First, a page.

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The five dysfunctions of a team



Kirjoittanut: Valeryia Markunas - tiimistä Avanteam.

Esseen tyyppi: Akateeminen essee / 3 esseepistettä.

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The Five Dysfunctions of a Team
Patrick Lencioni
Esseen arvioitu lukuaika on 7 minuuttia.

The five dysfunctions of a team by Patrick Lencioni 

Book reflection by Y. Podolskaya and V. Markunas 

 

Introduction: 

The book Five dysfunctions of a team was chosen for our Proakatemia team as a reading assignment. To our surprise, despite working with each other for less than two months at that point, the team was already showing some signs of an unhealthy working group. This issue became concerning because one of the core values that Proakatemia promotes is that proper teamwork could be one if not the main competitive advantage.  So, it was decided to act quickly and find external guidance to help recognize the problems while they were still in the early phase and were easy to overcome. The book is written in a format of a leadership fable, which exposes a typical yet valuable story about flawed teamwork and broken communication within that team. If one tries to be openminded and unbiased it will uncover a huge insight into their own behavior in a team, show which habits and social patterns could be toxic and damaging both in the group and individual working life. However, in our opinion, the book is not a guide on how to solve problems that exist in a dysfunctional team, but it gives assistance on how to expose typical behavioral standards embedded in humans which may lead to a dysfunctional team. Because the material given in the book is theoretically easy to understand but the real challenge comes when trying to implement the theory into practice.  

Now we would like to list every dysfunction and describe it in brief and then discuss it in more detail and give a personal reflection on the subject.  

 

Dysfunctions: 

Lencioni presents five dysfunctions as a pyramid, stating that each dysfunction is building on top of the previous one. 

 

  1. Absence of trust
    Trust issues lead to the illusion of invulnerability: the fear of being vulnerable creates an atmosphere of mutual distrust and suspicion
     
  2. Fear of conflict
    Lack of trust leads to the fear openly express your opinion, that is critically important for having constructive, ideological conflicts without which team creates artificial harmony
     
  3. Lack of commitments
    An ambiguity of decisions as a result of lack of trust and fear to speak out loud allows feeling commitmentfree to team members
     
  4. Avoidance of accountability
    Making decisions to which they are indifferent, team members do not consider themselves or their colleagues to be bound by any obligations
     
  5. Inattention to results
    The last dysfunction is a result of irresponsibility and undemanding when own status and ego become more important than team goals 

 

Personal reflection: 

Why even the most talented teams lose without coordinated work? Usually, team members spend their time overcoming internal conflicts and that decreases team morale, loss of concentration and valuable players. On the example of a once successful Decision Tech company, it is seen that despite the presence of experienced top management, lack of harmonious work led to difficulties with engaging new customers and keeping existing ones. In a group of ambitious and successful people, their ego interferes with the main goal of a team, as people compete against each other.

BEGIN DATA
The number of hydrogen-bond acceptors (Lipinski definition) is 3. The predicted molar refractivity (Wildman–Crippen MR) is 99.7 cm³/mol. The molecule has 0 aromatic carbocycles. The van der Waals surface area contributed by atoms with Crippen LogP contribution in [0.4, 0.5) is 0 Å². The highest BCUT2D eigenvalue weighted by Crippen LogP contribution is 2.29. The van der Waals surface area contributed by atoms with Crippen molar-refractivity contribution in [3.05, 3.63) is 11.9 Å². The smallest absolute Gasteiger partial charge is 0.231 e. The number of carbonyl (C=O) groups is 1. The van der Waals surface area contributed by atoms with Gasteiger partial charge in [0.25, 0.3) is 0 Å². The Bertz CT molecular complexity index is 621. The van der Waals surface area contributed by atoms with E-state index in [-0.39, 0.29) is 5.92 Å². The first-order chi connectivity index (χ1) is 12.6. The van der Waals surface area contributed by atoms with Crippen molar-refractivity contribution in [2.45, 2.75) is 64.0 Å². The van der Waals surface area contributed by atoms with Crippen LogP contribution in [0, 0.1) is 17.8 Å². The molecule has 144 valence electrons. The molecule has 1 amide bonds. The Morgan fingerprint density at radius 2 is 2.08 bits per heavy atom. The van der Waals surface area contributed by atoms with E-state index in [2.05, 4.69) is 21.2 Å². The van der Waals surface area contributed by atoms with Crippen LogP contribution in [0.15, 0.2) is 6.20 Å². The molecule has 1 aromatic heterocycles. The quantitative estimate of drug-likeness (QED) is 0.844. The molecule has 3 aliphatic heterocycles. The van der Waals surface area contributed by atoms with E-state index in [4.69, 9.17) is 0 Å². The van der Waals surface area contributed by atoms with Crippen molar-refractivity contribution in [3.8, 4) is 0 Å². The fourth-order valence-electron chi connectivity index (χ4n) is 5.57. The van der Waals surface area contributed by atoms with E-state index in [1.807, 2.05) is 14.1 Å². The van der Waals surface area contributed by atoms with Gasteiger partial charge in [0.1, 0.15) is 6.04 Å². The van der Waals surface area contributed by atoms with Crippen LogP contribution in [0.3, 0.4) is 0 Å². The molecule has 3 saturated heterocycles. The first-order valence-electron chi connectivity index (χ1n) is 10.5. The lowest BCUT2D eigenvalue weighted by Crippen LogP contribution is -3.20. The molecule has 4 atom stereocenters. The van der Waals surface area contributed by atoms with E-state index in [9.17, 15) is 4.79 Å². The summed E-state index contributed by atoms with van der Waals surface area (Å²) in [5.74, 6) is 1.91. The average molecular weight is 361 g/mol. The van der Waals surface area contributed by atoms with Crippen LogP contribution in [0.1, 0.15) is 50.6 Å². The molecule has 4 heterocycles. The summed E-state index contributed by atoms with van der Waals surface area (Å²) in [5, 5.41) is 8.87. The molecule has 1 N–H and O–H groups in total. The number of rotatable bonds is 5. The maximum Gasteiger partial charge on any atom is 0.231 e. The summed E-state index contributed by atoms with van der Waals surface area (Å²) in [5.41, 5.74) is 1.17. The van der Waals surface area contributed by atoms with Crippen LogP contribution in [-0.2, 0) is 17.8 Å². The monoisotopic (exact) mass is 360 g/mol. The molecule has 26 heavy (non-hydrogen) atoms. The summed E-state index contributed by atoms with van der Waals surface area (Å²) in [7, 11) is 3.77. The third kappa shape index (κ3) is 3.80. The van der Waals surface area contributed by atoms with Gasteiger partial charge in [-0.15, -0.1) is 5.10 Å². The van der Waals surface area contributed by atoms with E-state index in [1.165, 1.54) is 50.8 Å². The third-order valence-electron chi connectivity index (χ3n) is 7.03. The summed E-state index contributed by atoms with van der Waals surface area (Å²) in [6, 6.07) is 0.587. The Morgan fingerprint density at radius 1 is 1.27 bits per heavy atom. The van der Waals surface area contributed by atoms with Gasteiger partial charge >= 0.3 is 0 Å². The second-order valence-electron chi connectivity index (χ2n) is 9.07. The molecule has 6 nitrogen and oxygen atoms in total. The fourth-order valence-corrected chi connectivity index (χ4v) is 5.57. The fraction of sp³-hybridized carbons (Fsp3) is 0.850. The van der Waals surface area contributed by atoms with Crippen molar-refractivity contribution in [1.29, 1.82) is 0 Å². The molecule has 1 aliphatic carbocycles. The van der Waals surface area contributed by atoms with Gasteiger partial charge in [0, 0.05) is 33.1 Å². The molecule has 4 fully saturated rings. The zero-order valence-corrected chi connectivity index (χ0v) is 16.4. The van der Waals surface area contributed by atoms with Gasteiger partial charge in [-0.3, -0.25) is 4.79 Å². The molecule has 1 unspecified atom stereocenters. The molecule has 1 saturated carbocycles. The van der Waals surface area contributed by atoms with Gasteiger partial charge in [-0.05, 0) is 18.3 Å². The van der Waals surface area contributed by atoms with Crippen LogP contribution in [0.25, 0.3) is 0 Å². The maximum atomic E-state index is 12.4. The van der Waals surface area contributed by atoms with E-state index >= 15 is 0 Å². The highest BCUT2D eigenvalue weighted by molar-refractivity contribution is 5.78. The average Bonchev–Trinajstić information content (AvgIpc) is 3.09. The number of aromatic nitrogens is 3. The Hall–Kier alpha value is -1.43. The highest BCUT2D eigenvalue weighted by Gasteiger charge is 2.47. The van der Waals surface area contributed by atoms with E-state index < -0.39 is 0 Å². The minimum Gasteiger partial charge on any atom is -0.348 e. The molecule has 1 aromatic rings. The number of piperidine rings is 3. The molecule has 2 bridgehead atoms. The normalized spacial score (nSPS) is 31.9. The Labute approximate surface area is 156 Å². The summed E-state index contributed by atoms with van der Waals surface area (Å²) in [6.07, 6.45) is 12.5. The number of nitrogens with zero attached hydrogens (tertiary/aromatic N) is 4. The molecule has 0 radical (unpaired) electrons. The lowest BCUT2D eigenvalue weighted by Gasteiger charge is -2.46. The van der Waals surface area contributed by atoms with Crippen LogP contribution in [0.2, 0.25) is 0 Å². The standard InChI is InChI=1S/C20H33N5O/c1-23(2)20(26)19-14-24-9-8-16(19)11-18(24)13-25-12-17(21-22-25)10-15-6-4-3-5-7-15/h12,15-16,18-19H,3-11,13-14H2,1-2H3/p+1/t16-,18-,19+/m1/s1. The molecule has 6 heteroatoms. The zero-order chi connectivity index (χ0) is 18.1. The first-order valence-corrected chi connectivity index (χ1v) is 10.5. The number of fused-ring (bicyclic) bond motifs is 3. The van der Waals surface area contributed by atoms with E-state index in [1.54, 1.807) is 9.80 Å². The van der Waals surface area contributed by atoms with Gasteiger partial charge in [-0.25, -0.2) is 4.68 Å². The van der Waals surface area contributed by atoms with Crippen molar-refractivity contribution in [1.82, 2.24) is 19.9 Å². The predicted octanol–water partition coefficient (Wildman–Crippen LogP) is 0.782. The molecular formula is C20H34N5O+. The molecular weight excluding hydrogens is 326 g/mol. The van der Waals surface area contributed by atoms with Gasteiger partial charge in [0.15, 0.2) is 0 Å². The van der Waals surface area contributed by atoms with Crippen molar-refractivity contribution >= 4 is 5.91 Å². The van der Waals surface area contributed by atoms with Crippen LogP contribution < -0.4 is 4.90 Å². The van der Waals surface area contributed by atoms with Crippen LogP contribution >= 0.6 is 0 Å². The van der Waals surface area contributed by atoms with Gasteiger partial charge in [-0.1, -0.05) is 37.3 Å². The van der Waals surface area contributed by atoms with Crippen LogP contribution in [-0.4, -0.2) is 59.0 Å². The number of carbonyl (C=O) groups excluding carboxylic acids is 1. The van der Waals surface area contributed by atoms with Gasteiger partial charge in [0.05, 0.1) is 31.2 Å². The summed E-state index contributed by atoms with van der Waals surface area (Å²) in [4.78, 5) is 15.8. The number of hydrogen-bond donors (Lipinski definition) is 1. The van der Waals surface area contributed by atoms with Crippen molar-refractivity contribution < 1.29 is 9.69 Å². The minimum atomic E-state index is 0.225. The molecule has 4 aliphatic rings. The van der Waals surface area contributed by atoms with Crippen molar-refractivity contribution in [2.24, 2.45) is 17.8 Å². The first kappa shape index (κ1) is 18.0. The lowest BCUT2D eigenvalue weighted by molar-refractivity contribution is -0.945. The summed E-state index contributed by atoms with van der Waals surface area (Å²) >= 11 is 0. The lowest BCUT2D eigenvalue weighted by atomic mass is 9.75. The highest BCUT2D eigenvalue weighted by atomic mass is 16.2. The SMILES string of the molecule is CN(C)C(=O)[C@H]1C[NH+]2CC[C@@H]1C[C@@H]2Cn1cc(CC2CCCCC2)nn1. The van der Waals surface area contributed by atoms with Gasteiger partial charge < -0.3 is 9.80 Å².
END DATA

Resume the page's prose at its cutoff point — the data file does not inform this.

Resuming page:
1. Absence of trust 

Trust and respect are the foundation of any relationship including teamwork. But why is it so important? For the team development team members should trust each other; according to Lencioni people working in one collective should be able to discuss openly even the most complex and sensitive issues. By doing this the best solution to any kind of a problem can be found quickly and will be accepted by each team member. Without a certain level of trust important issues can be ignored what will lead to incorrect decisions.  

How to build the desired level of trust inside the team? Nowadays people learn to be competitive and define their own interests, it is not easy to voluntary make yourself vulnerable to others. People create a base of trusting work relationship by being able to openly discuss their flaws, weaknesses, mistakes without fear of being judged or misunderstood. Knowing colleague’s background and understanding where they are coming from helps to understand their world perception and particularly their work behavior.   

But reflecting on any team, it is possible to say that each one of them is made up of humans who tend to be imperfect and it is naive to expect an individual to open up in the company. Even though teams in Proakatemia put sufficient amount of effort towards team building and confidential atmosphere in premises, in our opinion it takes more than work relations to completely open up. 

Patrick Lencioni suggests that the team leader should encourage and motivate the rest of the group to count on each other by being the first one to step out of the comfort zone and confess their fears, flaws or secrets.  

 

2. Fear of conflict  

It is something that exists in our own team. No matter how high we think the level of trust in the team is, the lack of it is still the reason for absence of conflict. Fear of hurting an individual’s feelings or screwing up personal relationship stands on the way to expressing own ideas and visions that may be beneficial to the company but somehow contradict to those of others.